MacKinnon, D. P., Lockwood, C. M., Hoffman, J. M., West, S. G., &
Sheets, V. (2002). A comparison of methods to test mediation and other
intervening variable effects. Psychological Methods, 7, 83–104.
Mazur, A., & Booth, A. (1998). Testosterone and dominance in men.
Behavioral & Brain Sciences, 21, 353–397.
Mazur, A., Booth, A., & Dabbs, J., Jr. (1992). Testosterone and chess
competition. Social Psychology Quarterly, 55, 70–77.
Mazur, A., Susman, E., & Edelbrock, S. (1997). Sex differences in testos-
terone responses to a video game competition. Evolution and Human
Behavior, 18, 317–327.
McCaul, K., Gladue, B., & Joppa, M. (1992). Winning, losing, mood, and
testosterone. Hormones & Behavior, 26, 486–506.
Morgan, D., Grant, K. A., Prioleau, O. A., Nader, S. H., Kaplan, J. R., &
Nadar, M. A. (2000). Predictors of Social Status in Cynomolgus Mon-
keys (macaca fascicularis) after group formation. American Journal of
Primatology, 52, 115–131.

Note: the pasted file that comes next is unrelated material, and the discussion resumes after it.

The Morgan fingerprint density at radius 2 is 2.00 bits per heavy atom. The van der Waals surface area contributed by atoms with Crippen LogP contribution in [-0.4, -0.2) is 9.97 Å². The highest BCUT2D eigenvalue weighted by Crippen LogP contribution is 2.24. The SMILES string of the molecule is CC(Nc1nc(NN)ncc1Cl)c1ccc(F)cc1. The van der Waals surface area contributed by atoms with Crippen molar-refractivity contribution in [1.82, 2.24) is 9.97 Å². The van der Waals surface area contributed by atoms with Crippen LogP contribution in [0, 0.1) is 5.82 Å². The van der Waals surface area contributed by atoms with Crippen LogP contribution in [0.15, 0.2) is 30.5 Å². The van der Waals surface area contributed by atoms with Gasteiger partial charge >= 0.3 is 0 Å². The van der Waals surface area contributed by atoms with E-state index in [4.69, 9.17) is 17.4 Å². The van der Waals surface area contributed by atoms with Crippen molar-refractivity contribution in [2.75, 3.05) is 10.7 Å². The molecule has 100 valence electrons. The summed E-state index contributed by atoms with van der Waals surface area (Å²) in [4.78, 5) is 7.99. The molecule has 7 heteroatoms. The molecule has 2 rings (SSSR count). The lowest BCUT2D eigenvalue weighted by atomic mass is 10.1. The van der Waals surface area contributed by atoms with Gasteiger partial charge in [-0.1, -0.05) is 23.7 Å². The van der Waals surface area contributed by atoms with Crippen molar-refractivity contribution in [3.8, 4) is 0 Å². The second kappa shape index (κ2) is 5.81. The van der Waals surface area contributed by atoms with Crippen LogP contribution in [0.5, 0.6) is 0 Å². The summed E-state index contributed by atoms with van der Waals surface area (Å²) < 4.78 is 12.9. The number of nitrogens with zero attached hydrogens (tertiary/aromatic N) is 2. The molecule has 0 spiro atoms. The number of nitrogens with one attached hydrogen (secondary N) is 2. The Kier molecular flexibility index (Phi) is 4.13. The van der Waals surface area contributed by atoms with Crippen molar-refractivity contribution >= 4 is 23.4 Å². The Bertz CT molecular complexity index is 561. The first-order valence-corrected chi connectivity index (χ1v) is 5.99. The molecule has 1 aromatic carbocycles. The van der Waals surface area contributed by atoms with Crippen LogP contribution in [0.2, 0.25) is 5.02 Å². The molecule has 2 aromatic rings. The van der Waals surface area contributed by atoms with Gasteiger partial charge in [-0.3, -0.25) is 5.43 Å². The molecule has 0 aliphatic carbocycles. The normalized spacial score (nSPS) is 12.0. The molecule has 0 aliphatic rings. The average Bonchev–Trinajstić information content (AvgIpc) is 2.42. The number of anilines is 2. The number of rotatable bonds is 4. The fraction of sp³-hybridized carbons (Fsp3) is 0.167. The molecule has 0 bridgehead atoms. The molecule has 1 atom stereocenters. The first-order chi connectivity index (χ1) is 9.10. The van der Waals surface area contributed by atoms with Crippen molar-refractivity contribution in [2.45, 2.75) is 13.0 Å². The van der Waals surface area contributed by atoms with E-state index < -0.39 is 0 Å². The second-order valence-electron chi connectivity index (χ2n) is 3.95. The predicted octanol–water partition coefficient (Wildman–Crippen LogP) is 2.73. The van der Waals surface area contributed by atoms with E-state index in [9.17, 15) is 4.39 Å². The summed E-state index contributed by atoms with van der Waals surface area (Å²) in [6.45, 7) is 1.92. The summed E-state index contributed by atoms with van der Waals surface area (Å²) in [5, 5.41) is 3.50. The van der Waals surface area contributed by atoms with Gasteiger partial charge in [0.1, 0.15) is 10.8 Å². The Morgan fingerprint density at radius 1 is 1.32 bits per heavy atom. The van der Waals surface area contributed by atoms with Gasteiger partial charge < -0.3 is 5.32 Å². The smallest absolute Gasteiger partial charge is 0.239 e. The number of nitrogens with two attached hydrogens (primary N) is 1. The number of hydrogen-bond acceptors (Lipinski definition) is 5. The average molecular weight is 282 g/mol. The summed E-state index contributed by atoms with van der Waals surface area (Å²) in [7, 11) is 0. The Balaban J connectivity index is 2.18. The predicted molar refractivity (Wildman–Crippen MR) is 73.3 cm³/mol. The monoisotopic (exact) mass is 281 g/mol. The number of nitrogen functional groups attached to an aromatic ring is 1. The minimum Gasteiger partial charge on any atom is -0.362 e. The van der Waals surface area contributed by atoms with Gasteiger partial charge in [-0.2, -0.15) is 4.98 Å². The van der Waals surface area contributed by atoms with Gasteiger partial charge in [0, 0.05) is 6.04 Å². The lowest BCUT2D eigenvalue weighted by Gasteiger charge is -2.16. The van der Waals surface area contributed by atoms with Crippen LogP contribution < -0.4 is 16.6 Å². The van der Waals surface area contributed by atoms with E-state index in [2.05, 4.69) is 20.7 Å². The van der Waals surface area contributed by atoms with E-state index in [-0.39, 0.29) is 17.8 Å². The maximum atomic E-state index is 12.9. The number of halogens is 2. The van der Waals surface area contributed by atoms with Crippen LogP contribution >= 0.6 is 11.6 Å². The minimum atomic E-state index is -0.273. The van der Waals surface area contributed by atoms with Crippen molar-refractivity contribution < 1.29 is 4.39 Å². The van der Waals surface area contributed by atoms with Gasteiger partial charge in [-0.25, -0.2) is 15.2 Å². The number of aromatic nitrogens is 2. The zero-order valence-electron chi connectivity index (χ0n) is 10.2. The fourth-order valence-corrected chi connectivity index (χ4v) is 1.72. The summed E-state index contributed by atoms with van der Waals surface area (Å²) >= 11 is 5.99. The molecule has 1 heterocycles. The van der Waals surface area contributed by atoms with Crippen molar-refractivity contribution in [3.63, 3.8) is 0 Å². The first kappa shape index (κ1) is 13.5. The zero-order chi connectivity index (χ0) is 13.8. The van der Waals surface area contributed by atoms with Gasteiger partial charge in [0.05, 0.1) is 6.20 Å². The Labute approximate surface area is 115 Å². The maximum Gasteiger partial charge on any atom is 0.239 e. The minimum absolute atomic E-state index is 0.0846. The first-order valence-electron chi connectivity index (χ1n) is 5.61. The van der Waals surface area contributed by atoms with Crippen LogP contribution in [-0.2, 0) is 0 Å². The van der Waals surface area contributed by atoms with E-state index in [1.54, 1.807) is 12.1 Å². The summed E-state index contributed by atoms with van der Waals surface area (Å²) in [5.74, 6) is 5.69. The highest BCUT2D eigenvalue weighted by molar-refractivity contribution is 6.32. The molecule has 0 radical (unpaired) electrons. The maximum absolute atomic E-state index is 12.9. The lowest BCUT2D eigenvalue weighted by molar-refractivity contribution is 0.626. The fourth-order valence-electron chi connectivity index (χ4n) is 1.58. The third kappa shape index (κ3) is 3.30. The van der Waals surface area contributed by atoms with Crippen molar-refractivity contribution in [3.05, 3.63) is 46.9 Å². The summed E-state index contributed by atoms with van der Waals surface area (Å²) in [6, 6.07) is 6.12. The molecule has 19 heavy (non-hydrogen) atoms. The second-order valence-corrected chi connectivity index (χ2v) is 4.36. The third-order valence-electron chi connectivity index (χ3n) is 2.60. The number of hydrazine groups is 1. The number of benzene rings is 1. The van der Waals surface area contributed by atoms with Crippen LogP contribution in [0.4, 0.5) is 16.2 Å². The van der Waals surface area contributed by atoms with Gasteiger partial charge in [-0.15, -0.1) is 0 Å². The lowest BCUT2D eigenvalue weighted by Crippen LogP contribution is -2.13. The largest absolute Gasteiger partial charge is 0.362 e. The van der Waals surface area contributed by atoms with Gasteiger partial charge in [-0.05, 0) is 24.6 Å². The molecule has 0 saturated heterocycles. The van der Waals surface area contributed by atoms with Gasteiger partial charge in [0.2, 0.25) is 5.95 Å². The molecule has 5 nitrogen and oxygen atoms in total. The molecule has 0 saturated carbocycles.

Newman, M. L., Sellers, J. G., & Josephs, R. A. (2005). Testosterone,
cognition, and social status. Hormones & Behavior, 47, 205–211.
Oliveira, R. F., Almada, V. C., & Canario, A. V. M. (1996). Social
modulation of sex steroid concentrations in the urine of male cichlid fish
Oreochromis mossambicus. Hormones & Behavior, 30, 2–12.
Ostner, J., Kappeler, P. M., & Heistermann, M. (2002). Seasonal variation
and social correlates of androgen excretion in male redfronted lemurs
(Eulemur fulvus rufus). Behavioral Ecology and Sociobiology, 52, 485–
Pratto, F., Sidanius, J., Stallworth, L., & Malle, B. (1994). Social domi-
nance orientation: A personality variable predicting social and political
attitudes. Journal of Personality and Social Psychology, 67, 741–763.